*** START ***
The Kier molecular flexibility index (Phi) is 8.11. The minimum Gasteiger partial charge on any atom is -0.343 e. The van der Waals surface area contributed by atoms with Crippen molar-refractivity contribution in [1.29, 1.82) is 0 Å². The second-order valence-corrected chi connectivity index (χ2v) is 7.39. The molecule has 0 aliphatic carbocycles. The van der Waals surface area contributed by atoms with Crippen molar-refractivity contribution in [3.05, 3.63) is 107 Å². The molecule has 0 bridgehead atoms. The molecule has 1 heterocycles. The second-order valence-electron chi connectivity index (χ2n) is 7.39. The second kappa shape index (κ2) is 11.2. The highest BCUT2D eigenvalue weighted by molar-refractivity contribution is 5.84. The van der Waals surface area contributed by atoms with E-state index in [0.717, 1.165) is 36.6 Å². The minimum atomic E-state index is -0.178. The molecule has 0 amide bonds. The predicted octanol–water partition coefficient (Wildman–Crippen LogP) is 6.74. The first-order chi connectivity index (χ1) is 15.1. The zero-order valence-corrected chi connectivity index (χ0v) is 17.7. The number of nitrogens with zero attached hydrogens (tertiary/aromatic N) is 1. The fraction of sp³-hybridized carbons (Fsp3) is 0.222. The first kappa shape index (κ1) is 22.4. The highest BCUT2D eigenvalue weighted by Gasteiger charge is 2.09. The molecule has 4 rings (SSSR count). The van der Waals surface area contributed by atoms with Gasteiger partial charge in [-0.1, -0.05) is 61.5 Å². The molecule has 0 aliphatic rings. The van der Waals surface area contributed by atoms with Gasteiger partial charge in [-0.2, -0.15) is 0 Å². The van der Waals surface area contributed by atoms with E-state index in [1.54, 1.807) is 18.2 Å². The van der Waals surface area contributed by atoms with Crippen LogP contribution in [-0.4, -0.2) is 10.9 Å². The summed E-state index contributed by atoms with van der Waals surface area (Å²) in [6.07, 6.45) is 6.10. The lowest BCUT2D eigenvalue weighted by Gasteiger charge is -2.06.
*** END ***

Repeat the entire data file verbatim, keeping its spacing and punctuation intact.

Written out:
The Kier molecular flexibility index (Phi) is 8.11. The minimum Gasteiger partial charge on any atom is -0.343 e. The van der Waals surface area contributed by atoms with Crippen molar-refractivity contribution in [1.29, 1.82) is 0 Å². The second-order valence-corrected chi connectivity index (χ2v) is 7.39. The molecule has 0 aliphatic carbocycles. The van der Waals surface area contributed by atoms with Crippen molar-refractivity contribution in [3.05, 3.63) is 107 Å². The molecule has 0 bridgehead atoms. The molecule has 1 heterocycles. The second-order valence-electron chi connectivity index (χ2n) is 7.39. The second kappa shape index (κ2) is 11.2. The highest BCUT2D eigenvalue weighted by molar-refractivity contribution is 5.84. The van der Waals surface area contributed by atoms with E-state index in [0.717, 1.165) is 36.6 Å². The minimum atomic E-state index is -0.178. The molecule has 0 amide bonds. The predicted octanol–water partition coefficient (Wildman–Crippen LogP) is 6.74. The first-order chi connectivity index (χ1) is 15.1. The zero-order valence-corrected chi connectivity index (χ0v) is 17.7. The number of nitrogens with zero attached hydrogens (tertiary/aromatic N) is 1. The fraction of sp³-hybridized carbons (Fsp3) is 0.222. The first kappa shape index (κ1) is 22.4. The highest BCUT2D eigenvalue weighted by Gasteiger charge is 2.09. The molecule has 4 rings (SSSR count). The van der Waals surface area contributed by atoms with Gasteiger partial charge in [-0.1, -0.05) is 61.5 Å². The molecule has 0 aliphatic rings. The van der Waals surface area contributed by atoms with Gasteiger partial charge in [-0.2, -0.15) is 0 Å². The van der Waals surface area contributed by atoms with E-state index in [1.54, 1.807) is 18.2 Å². The van der Waals surface area contributed by atoms with Crippen LogP contribution in [-0.4, -0.2) is 10.9 Å². The summed E-state index contributed by atoms with van der Waals surface area (Å²) in [6.07, 6.45) is 6.10. The lowest BCUT2D eigenvalue weighted by Gasteiger charge is -2.06.